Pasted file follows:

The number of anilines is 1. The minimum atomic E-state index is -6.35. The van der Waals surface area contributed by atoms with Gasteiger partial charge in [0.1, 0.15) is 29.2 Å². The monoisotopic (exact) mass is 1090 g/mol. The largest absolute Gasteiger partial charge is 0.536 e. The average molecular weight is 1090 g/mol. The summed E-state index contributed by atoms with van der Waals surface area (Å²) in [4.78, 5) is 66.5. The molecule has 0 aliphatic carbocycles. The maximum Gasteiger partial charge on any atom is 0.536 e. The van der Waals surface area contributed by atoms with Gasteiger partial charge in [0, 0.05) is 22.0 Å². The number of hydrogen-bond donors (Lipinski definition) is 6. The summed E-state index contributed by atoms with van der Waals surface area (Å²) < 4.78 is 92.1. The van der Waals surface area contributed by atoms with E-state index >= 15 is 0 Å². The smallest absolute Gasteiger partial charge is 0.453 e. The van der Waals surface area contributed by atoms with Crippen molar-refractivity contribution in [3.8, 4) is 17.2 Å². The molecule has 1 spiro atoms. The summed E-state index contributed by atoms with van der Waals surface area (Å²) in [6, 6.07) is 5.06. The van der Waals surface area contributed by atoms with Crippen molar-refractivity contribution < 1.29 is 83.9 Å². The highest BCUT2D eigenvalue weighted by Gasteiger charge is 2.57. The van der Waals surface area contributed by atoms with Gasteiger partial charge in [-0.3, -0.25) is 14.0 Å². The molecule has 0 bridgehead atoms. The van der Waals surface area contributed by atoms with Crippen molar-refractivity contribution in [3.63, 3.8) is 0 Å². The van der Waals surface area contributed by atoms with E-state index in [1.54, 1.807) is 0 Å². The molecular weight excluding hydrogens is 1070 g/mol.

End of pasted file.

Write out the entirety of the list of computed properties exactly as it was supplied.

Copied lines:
The number of anilines is 1. The minimum atomic E-state index is -6.35. The van der Waals surface area contributed by atoms with Gasteiger partial charge in [0.1, 0.15) is 29.2 Å². The monoisotopic (exact) mass is 1090 g/mol. The largest absolute Gasteiger partial charge is 0.536 e. The average molecular weight is 1090 g/mol. The summed E-state index contributed by atoms with van der Waals surface area (Å²) in [4.78, 5) is 66.5. The molecule has 0 aliphatic carbocycles. The maximum Gasteiger partial charge on any atom is 0.536 e. The van der Waals surface area contributed by atoms with Gasteiger partial charge in [0, 0.05) is 22.0 Å². The number of hydrogen-bond donors (Lipinski definition) is 6. The summed E-state index contributed by atoms with van der Waals surface area (Å²) < 4.78 is 92.1. The van der Waals surface area contributed by atoms with E-state index >= 15 is 0 Å². The smallest absolute Gasteiger partial charge is 0.453 e. The van der Waals surface area contributed by atoms with Crippen molar-refractivity contribution in [3.8, 4) is 17.2 Å². The molecule has 1 spiro atoms. The summed E-state index contributed by atoms with van der Waals surface area (Å²) in [6, 6.07) is 5.06. The van der Waals surface area contributed by atoms with Crippen molar-refractivity contribution < 1.29 is 83.9 Å². The highest BCUT2D eigenvalue weighted by Gasteiger charge is 2.57. The van der Waals surface area contributed by atoms with Gasteiger partial charge in [-0.3, -0.25) is 14.0 Å². The molecule has 0 bridgehead atoms. The van der Waals surface area contributed by atoms with Crippen molar-refractivity contribution in [3.63, 3.8) is 0 Å². The van der Waals surface area contributed by atoms with E-state index in [1.54, 1.807) is 0 Å². The molecular weight excluding hydrogens is 1070 g/mol.